Bio Patch with PICC line dressing changes?

  1. 0 Hi, I did a search for this topic before posting and the most recent one was 2009----it was interesting that someone posted it was found they weren't effective, whereas others said it is......What's the policy where you work?

    Where I'm working, we don't deal with PICCs often, so that's another reason I want to ask. At my previous, we ALWAYS used the biopatch, but now, we're only using the regular dressing kit, which contains the spongy chlorhexadine thingee to cleanse the insertion site.

    I was reading on a PICC Nursing site about the biopatch, and it seems as though it is still used a lot. I suggested it to my boss and am awaiting her response.
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    Visit  nervousnurse profile page

    About nervousnurse

    From 'Trying not to be nervous! LOL :-)'; Joined Jan '04; Posts: 267; Likes: 208.

    23 Comments so far...

  4. Visit  SwansonRN profile page
    0
    We still use the bio patch, but soon we are switching to the kits with an anti microbial gel instead. Our PICC dressing kits come with alcohol swabs, chlorahexadine, skin protectant, the dressing itself and a catheter stabilization device.
  5. Visit  blondy2061h profile page
    0
    Our policy is the same whether it's a PICC, CVL, or IVAD. We use biopatches. The kits have 2 masks (patient and nurse), sterile gloves, a tegaderm dressing, two chg swabs, one skin protectant swab, a gauze (for if the site is fresh and bleeding is an issue), and a small sterile drape, which I never use.
  6. Visit  Altra profile page
    0
    Use of biopatch is policy where I work.
  7. Visit  SoldierNurse22 profile page
    0
    Biopatch or gel are policy--no exceptions--at my workplace.
  8. Visit  ayla2004 profile page
    0
    Iv nurses do our picc dressing however we can change if assess and the dressings is soiled etc. I asked about biopatch and we don't use them as it hides the site. We do use tegaderm with the gel and chg frepps.

    Sent from my GT-I9300 using allnurses.com
  9. Visit  sbostonRN profile page
    0
    Our dialysis nurses (in-house) use biopatches on their HD catheter sites, but we do not use them on regular accessed PICC or central lines. Our kit includes one mask, sterile gloves, alcohol swab, chlorhexidine sponge, and Tegaderm dressing. We also don't use a securement device as the dressing itself secures the catheter.
  10. Visit  TheCommuter profile page
    0
    At my place of employment the policy is to apply biopatches with each PICC line, midline, or other type of central line dressing change.

    Floor nurses do not deal with dialysis perma-caths because they are accessed and dressed during outpatient dialysis appointments.
  11. Visit  ohioSICUrn profile page
    0
    its our policy (and good practice) to use the bioatch. the area of the biopatch is small enough for proper assessments to take place. I always change OSH dressings on PICCs when they dont have biopatches.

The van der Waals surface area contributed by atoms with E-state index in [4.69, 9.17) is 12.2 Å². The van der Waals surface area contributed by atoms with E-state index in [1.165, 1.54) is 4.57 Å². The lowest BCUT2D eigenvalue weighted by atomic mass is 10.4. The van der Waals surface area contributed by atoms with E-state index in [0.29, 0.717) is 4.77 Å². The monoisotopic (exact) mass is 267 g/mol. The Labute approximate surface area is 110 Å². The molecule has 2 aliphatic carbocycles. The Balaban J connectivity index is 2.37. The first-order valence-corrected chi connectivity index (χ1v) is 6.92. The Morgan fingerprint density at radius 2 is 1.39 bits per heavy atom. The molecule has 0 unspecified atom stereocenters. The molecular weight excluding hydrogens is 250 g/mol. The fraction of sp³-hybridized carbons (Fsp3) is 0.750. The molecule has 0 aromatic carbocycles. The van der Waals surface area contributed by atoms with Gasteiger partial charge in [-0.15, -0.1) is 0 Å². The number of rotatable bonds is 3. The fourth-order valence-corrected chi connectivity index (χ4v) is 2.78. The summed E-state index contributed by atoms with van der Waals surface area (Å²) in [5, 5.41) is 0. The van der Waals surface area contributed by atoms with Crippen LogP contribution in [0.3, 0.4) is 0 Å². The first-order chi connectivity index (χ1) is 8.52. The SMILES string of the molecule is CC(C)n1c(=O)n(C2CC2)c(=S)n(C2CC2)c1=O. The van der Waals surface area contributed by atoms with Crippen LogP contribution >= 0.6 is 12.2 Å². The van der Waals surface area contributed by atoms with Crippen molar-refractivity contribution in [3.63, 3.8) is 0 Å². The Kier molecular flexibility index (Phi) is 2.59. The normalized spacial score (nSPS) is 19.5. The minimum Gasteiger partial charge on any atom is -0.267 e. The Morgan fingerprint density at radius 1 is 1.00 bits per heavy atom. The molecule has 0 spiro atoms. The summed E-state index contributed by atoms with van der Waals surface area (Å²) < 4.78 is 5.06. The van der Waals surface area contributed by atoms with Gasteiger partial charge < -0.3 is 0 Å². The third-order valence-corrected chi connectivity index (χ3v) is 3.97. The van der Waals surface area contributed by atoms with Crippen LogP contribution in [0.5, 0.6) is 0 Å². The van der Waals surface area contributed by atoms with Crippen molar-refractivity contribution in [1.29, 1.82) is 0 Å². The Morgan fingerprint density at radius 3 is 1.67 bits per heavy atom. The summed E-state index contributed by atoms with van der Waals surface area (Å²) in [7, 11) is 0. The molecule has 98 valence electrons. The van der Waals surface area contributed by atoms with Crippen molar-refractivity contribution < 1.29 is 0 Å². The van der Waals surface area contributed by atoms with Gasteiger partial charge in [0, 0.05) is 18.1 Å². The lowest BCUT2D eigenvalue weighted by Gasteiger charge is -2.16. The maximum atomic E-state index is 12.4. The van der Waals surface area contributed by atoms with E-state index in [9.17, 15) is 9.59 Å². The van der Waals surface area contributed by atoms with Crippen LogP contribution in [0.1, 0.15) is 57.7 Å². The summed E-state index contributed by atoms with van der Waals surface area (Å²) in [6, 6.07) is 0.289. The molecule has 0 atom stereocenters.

12. Visit  iluvivt profile page
    2


    It helps to look at the current recommendations and then try and interpret them based on all the evidence you can find. These are from the CDC Guidelines to prevent catheter related blood stream infections ..keep in mind they do not endorse any particular product nor do INS guidelines but the biopatch is an impregnated sponge dressing


    Use a chlorhexidine

    impregnated sponge dressing for

    temporary short
    -
    term catheters in
    patients older than 2 months of age if the CLABSI rate is not decreasing despite
    adherence to basic prevention measures, including education and training, appropriate
    use of chlorhexidine for skin antisepsis, and MSB [93,

    96
    -
    98]. Category 1B

    13.

    No recommendation is made for other types of chlorhexidine dressings. Unresolved issue

    Clearly, when you read all the evidence it is evident that CHG cannot transfer, suppress colonization, and subsequently decrease risk where it is not in contact with the skin. Biopatch is effective because it does make this contact when you compare it to competitors. Circumferential protection at the insertion site is a superior design without gaps in coverage and thus efficiency . Keep in mind that this only addresses extraluminal sources of infection and not the extraluminal sources.
    Since there is no longer any reimbursement as of Oct 2008 for hospital acquired CRBSI I believe that the goal should be a BIG zero as a goal for CRBSI and you should do everything in your power to prevent it. That requires excellent insertion and care and use practices,



    SandraCVRN and applewhitern like this.
  13. Visit  NicuGal profile page
    0
    We use biopatchon our kiddos that meet criteria. They are looking at dressings that impregnated with gel for our older kids and on the adult floors. All central access lines, except umbilical lines, get a patch unless they have skin issues with it. If we use it on our 1000 gm and feel it doesn't obscure the site then it will be fine on adults we have been over a year without a central line infection
  14. Visit  turnforthenurseRN profile page
    0
    Using a Biopatch is policy at my workplace, but it's interesting because our central line dressing kits do not contain them. We have to remember to grab the Biopatch separately. The dressing kits contain 2 sets of masks, sterile gloves, chlorahexadine, skin protectant, tape, a 2x2 (which I don't use) and a clear sterile dressing (Tegaderm).
  15. Visit  NurseDirtyBird profile page
    0
    Our facility policy is actually different. We are not to use a biopatch unless there are s/s infection because of visualization issues. Sounds too late to me, but that's our policy.


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